A tougher market may help Commerce Bancorp in New Jersey stand out from the crowd, analysts say.

Earnings at the Cherry Hill banking company can keep growing 15% a year or more, they estimate. Profit growth at similar companies could retreat as loan growth slows and fee income dwindles, they say.

"This one's a keeper," said Edward Najarian, banking analyst at Wheat First Union. "You want an institution with a strong focus and sustained earnings per share momentum."

Commerce Bancorp is showing up on the short list of more analysts, who are searching for jewels among the battered regional banks.

Industry watchers say the selloff of regional bank stocks has been excessive, but market volatility and signs of a slowing economy have made them hesitant to recommend all such stocks.

Commerce Bancorp shares, which gained 50 cents to close at $39.875 on Tuesday, could top $50 a share in the next 12 months, analysts say.

The $4.4 billion-asset company is a standout among commercial banks, said Cassandra Toroian, a banking analyst at Ryan, Beck & Co.

"An aggressive expansion strategy and a proven ability to be a true retailer" make it a master at gathering low-cost deposits that fuel earnings growth, Ms. Toroian said.

The company's recent deal to acquire Prestige Financial Corp., with $310 million of assets and eight branches in central New Jersey, is considered a example of adaptability.

Commerce had generally expanded by opening new branches.

But this year it has made two acquistion deals-the one with Prestige is the second-to expand into tough-to-crack areas, analysts said.

Commerce plans to add almost a dozen new branches and introduce its sales culture to Prestige, while allowing a local board to run the unit.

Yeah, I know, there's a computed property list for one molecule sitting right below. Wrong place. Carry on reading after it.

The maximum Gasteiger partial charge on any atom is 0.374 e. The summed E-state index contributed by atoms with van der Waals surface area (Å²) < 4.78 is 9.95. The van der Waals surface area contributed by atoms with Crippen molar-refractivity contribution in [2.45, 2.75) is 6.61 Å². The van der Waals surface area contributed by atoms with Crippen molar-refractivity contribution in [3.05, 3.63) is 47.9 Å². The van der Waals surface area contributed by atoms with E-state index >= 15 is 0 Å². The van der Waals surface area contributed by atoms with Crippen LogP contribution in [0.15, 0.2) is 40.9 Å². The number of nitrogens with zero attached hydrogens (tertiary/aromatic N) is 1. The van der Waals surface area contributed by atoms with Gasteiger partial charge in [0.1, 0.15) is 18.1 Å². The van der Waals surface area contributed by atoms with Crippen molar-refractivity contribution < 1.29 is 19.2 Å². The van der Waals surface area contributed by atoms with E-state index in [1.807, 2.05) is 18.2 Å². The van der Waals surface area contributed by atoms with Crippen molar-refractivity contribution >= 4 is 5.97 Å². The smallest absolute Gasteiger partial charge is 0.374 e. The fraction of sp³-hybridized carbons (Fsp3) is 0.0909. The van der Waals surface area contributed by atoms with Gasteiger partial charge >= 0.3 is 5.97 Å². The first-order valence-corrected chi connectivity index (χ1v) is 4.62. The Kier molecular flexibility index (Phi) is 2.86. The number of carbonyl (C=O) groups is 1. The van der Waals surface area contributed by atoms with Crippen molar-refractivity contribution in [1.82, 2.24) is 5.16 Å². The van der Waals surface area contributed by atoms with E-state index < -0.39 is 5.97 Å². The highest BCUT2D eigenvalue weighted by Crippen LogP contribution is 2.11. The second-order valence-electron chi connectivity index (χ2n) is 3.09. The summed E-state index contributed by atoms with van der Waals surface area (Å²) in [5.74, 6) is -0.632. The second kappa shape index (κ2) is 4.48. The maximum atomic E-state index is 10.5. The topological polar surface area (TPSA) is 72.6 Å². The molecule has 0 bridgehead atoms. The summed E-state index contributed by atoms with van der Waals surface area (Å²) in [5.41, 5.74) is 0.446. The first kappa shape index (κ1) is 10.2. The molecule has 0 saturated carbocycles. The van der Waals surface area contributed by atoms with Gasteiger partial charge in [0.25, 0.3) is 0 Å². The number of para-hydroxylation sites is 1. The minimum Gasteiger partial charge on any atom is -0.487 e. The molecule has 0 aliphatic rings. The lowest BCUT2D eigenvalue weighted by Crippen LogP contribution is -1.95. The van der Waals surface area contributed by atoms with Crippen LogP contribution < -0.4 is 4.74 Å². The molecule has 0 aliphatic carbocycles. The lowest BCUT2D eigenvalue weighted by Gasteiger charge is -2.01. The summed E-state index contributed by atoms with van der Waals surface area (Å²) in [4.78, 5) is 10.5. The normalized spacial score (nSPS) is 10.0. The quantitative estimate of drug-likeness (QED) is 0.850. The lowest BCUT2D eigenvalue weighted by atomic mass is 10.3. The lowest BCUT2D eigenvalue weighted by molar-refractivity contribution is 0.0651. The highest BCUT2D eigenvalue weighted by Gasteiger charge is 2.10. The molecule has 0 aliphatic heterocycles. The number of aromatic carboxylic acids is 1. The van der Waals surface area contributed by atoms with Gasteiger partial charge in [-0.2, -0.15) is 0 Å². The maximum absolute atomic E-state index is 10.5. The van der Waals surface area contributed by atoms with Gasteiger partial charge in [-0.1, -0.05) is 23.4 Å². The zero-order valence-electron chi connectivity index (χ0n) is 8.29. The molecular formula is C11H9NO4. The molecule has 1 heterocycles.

"If a downturn in the domestic economy is looming, it certainly won't be evident in third-quarter results" for Commerce, said David Stumpf, a banking analyst at A.G. Edwards & Sons.

Per-share earning will probably turn out to have grown 15% in the third quarter, mostly because of core operations rather than securities gains, Mr. Stumpf said.

He also expects "above average" growth of 16% for the entire year, 15% in 1999, and 13% or more in 2000.

The praise came as broad stock market indexes posted modest gains on sentiment that overseas markets, while not improving much, offered no new negative developments.

The Standard & Poor's bank index rose 1.23%, and the Dow Jones industrial average was off 0.45%. The Nasdaq bank index slipped 0.32%, while the S&P 500 rose 0.58%.

Citicorp dropped $1.50, to $95.125, and Travelers Group 25 cents, to $39.375. The Fed is to consider their merger plan today.

Among other gainers was J.P. Morgan, whose stock rose $2, to $88.0625.

That was a partial recovery from a decline Monday after Merrill Lynch & Co. reduced its estimate of Morgan's earnings.

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